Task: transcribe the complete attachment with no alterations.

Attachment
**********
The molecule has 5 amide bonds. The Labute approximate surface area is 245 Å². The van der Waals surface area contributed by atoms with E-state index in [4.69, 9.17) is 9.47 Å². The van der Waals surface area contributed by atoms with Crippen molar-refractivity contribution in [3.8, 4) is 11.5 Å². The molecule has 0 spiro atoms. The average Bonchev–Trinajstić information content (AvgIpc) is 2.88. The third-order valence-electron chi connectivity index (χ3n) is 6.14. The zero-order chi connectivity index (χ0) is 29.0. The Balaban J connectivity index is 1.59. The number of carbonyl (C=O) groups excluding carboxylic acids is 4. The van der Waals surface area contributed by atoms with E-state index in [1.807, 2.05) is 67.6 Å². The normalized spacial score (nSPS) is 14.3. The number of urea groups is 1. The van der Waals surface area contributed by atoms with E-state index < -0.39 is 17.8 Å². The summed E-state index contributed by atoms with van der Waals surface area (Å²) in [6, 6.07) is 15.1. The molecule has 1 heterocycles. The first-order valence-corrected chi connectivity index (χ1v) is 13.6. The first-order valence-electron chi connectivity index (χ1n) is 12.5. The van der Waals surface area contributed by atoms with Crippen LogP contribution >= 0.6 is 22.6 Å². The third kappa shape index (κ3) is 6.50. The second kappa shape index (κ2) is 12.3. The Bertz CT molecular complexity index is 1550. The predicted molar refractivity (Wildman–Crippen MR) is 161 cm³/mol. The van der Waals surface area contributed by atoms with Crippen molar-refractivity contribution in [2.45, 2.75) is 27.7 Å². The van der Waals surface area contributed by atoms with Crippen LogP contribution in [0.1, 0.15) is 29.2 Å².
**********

The molecule has 5 amide bonds. The Labute approximate surface area is 245 Å². The van der Waals surface area contributed by atoms with E-state index in [4.69, 9.17) is 9.47 Å². The van der Waals surface area contributed by atoms with Crippen molar-refractivity contribution in [3.8, 4) is 11.5 Å². The molecule has 0 spiro atoms. The average Bonchev–Trinajstić information content (AvgIpc) is 2.88. The third-order valence-electron chi connectivity index (χ3n) is 6.14. The zero-order chi connectivity index (χ0) is 29.0. The Balaban J connectivity index is 1.59. The number of carbonyl (C=O) groups excluding carboxylic acids is 4. The van der Waals surface area contributed by atoms with E-state index in [1.807, 2.05) is 67.6 Å². The normalized spacial score (nSPS) is 14.3. The number of urea groups is 1. The van der Waals surface area contributed by atoms with E-state index < -0.39 is 17.8 Å². The summed E-state index contributed by atoms with van der Waals surface area (Å²) in [6, 6.07) is 15.1. The molecule has 1 heterocycles. The first-order valence-corrected chi connectivity index (χ1v) is 13.6. The first-order valence-electron chi connectivity index (χ1n) is 12.5. The van der Waals surface area contributed by atoms with Crippen LogP contribution >= 0.6 is 22.6 Å². The third kappa shape index (κ3) is 6.50. The second kappa shape index (κ2) is 12.3. The Bertz CT molecular complexity index is 1550. The predicted molar refractivity (Wildman–Crippen MR) is 161 cm³/mol. The van der Waals surface area contributed by atoms with Crippen molar-refractivity contribution in [2.45, 2.75) is 27.7 Å². The van der Waals surface area contributed by atoms with Crippen LogP contribution in [0.1, 0.15) is 29.2 Å².